The Carbon Farming Initiative legislation, passed in the parliament last month, will commence operation from December this year. It will create a new income stream for farmers and new jobs for rural and regional Australia and will provide strong incentives to identify and implement low-cost methods of pollution reduction. Credits generated under the Carbon Farming Initiative and recognised for Australia's international obligations under the Kyoto protocol on climate change will be able to be sold to companies with liabilities under the carbon pricing mechanism. This includes credits earned from activities such as reforestation, savannah fire management and reductions in pollution from livestock and fertiliser use. People on the land will have an opportunity to earn new streams of income and contribute to the national effort to tackle climate change. The government will initially be investing around $1 billion in land sector measures over the next four years to support the Carbon Farming Initiative to reduce emissions and to maximise the benefits of storing carbon in our landscape.

It is resoundingly clear that if we do not reduce carbon pollution the world risks catastrophic consequences from climate change. The consensus among the scientific community is that our climate is changing and that human activity is causing it. In Australia and other polluting nations we must take action to cut carbon pollution if we are to prevent dangerous climate change. We know that fair and effective global action to achieve ambitious emissions reductions is in Australia's national interest. We need to demonstrate that we are willing and able to do our part.

The Gillard government is committed to ambitious pollution reduction targets as our contribution to global action. The bills before this House will put in place policies capable of delivering these targets. There is an optimism about Australia's low-carbon future, and it is an optimism shared by many countries around the world, most notably the United Kingdom. That is why the Prime Minister of the United Kingdom, David Cameron, wrote to congratulate our government for its announcement of the Clean Energy Future plan. The United Kingdom government understands—regrettably, our political opponents here in Australia appear not to—that the future of the 21st century lies in a low carbon economy. Unfortunately, amidst the optimism about Australia's low-carbon future, there skulks the Liberal-National coalition, wedded to old, dirty and inefficient technology, who have perfected the art of obstructionism and the drumbeat of no, no, no. The opposition have spent the previous year in hysterics over the carbon price mechanism. They have attacked the scientists and they have attacked the economists who are urging us to act. They pander to climate change deniers with an extraordinary level of wilful ignorance.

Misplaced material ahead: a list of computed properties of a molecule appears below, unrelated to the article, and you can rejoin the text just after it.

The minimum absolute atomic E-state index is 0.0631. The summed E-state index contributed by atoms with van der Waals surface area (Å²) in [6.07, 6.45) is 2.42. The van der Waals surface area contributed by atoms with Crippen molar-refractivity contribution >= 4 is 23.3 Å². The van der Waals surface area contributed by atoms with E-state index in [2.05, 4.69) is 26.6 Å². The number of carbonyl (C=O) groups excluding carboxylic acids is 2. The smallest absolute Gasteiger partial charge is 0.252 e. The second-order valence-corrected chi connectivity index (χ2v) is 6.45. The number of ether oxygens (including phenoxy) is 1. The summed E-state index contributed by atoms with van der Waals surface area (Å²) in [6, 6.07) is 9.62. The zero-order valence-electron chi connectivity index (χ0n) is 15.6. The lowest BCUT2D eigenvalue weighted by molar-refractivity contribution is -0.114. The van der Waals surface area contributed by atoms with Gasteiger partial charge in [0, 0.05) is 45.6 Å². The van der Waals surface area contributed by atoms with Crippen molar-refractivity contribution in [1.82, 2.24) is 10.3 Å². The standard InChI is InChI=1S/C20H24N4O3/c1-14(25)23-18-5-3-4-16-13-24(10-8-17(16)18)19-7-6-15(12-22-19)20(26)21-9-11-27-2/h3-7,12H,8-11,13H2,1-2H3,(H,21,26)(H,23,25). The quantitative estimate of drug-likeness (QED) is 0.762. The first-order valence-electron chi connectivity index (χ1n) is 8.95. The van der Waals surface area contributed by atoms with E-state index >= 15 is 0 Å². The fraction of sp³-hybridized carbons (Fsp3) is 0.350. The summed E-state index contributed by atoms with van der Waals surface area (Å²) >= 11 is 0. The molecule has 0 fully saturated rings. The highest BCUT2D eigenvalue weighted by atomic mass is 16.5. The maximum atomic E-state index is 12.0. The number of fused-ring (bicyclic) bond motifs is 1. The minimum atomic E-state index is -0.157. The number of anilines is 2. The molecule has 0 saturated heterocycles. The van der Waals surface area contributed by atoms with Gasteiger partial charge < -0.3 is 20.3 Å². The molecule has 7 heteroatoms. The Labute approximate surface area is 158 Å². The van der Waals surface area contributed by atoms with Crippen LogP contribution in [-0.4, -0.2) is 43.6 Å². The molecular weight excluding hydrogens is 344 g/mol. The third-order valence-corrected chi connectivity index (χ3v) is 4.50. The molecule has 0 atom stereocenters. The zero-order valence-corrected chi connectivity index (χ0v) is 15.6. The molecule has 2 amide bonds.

As representatives of all Australians we will be judged by our actions. Climate change is a global problem; it is a generational problem. Our strength in the debate as it unfolds over the coming months—the strength of the Gillard government and those who stand with us—will ensure the future prosperity of Australia and ensure that Australia is able to take its place with the other countries in the world who are taking action on climate change. I would urge members of the opposition who believe in this cause, members of the opposition who have publicly supported policies to put a price tag on pollution, to be courageous. We know that almost half of those opposite us support pricing carbon, support an emissions trading scheme. That is the policy that their party took to the 2007 election. That is the policy that their party supported right up to the end of 2009. I say to all those opposite, including the member for Flinders, that now is the time to cross the floor and vote for the Gillard government's plan for a clean energy future. You will be remembered for your actions, as indeed Senators Boyce and Troth are remembered for their action in crossing the floor in the Senate in late—

Mr Hunt: Troeth.

Mr DREYFUS: Troeth, I am sorry.

Mr Hunt: You made a point about remembrance!

Mr DREYFUS: Yes. From 1 July 2012, Australia will have a carbon price. I call upon all those opposite who wish to see the action we need on climate change to support these bills, as a majority of the members of the House of Representatives and a majority in the Australian Senate will be doing. (Time expired)